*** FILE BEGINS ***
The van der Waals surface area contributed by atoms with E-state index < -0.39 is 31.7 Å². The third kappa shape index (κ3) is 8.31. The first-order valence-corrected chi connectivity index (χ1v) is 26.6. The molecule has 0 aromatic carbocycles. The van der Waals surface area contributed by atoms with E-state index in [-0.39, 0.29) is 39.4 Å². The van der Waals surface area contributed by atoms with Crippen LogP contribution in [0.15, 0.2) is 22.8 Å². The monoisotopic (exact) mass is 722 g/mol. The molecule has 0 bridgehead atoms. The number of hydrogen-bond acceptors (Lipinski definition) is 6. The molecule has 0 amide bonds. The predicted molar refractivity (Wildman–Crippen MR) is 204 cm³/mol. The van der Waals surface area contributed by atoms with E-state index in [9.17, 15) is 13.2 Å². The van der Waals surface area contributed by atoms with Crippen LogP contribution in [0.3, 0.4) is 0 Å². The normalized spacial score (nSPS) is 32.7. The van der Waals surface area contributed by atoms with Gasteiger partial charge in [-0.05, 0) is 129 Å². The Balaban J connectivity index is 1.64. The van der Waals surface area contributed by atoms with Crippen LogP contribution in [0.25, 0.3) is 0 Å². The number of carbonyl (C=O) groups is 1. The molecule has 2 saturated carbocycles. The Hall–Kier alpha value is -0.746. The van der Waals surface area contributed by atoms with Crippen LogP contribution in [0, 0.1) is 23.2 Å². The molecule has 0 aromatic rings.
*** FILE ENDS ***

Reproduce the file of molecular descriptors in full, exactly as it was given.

The van der Waals surface area contributed by atoms with E-state index < -0.39 is 31.7 Å². The third kappa shape index (κ3) is 8.31. The first-order valence-corrected chi connectivity index (χ1v) is 26.6. The molecule has 0 aromatic carbocycles. The van der Waals surface area contributed by atoms with E-state index in [-0.39, 0.29) is 39.4 Å². The van der Waals surface area contributed by atoms with Crippen LogP contribution in [0.15, 0.2) is 22.8 Å². The monoisotopic (exact) mass is 722 g/mol. The molecule has 0 bridgehead atoms. The number of hydrogen-bond acceptors (Lipinski definition) is 6. The molecule has 0 amide bonds. The predicted molar refractivity (Wildman–Crippen MR) is 204 cm³/mol. The van der Waals surface area contributed by atoms with E-state index in [9.17, 15) is 13.2 Å². The van der Waals surface area contributed by atoms with Crippen LogP contribution in [0.3, 0.4) is 0 Å². The normalized spacial score (nSPS) is 32.7. The van der Waals surface area contributed by atoms with Gasteiger partial charge in [-0.05, 0) is 129 Å². The Balaban J connectivity index is 1.64. The van der Waals surface area contributed by atoms with Crippen LogP contribution in [0.25, 0.3) is 0 Å². The number of carbonyl (C=O) groups is 1. The molecule has 2 saturated carbocycles. The Hall–Kier alpha value is -0.746. The van der Waals surface area contributed by atoms with Crippen LogP contribution in [0, 0.1) is 23.2 Å². The molecule has 0 aromatic rings.